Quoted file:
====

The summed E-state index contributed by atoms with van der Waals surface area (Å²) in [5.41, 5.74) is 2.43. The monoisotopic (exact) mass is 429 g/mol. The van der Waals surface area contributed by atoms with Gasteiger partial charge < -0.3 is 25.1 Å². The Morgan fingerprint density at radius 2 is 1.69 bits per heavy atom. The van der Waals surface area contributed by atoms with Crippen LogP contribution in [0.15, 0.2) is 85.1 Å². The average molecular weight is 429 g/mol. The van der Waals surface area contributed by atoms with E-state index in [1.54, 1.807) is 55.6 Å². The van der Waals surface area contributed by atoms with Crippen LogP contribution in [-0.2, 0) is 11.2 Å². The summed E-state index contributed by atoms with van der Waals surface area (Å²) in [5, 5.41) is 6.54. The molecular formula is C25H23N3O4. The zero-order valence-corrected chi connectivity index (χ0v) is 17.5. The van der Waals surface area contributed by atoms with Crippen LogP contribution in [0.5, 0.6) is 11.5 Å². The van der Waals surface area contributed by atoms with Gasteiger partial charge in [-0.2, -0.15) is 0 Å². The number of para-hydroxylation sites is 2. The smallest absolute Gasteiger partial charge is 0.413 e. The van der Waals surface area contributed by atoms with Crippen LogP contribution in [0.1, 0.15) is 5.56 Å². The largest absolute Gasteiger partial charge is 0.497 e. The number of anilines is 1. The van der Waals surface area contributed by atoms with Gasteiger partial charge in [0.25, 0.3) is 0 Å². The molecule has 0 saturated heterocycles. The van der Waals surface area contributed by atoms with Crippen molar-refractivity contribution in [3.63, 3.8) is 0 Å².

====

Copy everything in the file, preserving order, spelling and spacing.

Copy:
The summed E-state index contributed by atoms with van der Waals surface area (Å²) in [5.41, 5.74) is 2.43. The monoisotopic (exact) mass is 429 g/mol. The van der Waals surface area contributed by atoms with Gasteiger partial charge < -0.3 is 25.1 Å². The Morgan fingerprint density at radius 2 is 1.69 bits per heavy atom. The van der Waals surface area contributed by atoms with Crippen LogP contribution in [0.15, 0.2) is 85.1 Å². The average molecular weight is 429 g/mol. The van der Waals surface area contributed by atoms with E-state index in [1.54, 1.807) is 55.6 Å². The van der Waals surface area contributed by atoms with Crippen LogP contribution in [-0.2, 0) is 11.2 Å². The summed E-state index contributed by atoms with van der Waals surface area (Å²) in [5, 5.41) is 6.54. The molecular formula is C25H23N3O4. The zero-order valence-corrected chi connectivity index (χ0v) is 17.5. The van der Waals surface area contributed by atoms with Crippen LogP contribution in [0.5, 0.6) is 11.5 Å². The van der Waals surface area contributed by atoms with Gasteiger partial charge in [-0.2, -0.15) is 0 Å². The number of para-hydroxylation sites is 2. The smallest absolute Gasteiger partial charge is 0.413 e. The van der Waals surface area contributed by atoms with Crippen LogP contribution in [0.1, 0.15) is 5.56 Å². The largest absolute Gasteiger partial charge is 0.497 e. The number of anilines is 1. The van der Waals surface area contributed by atoms with Gasteiger partial charge in [0.25, 0.3) is 0 Å². The molecule has 0 saturated heterocycles. The van der Waals surface area contributed by atoms with Crippen molar-refractivity contribution in [3.63, 3.8) is 0 Å².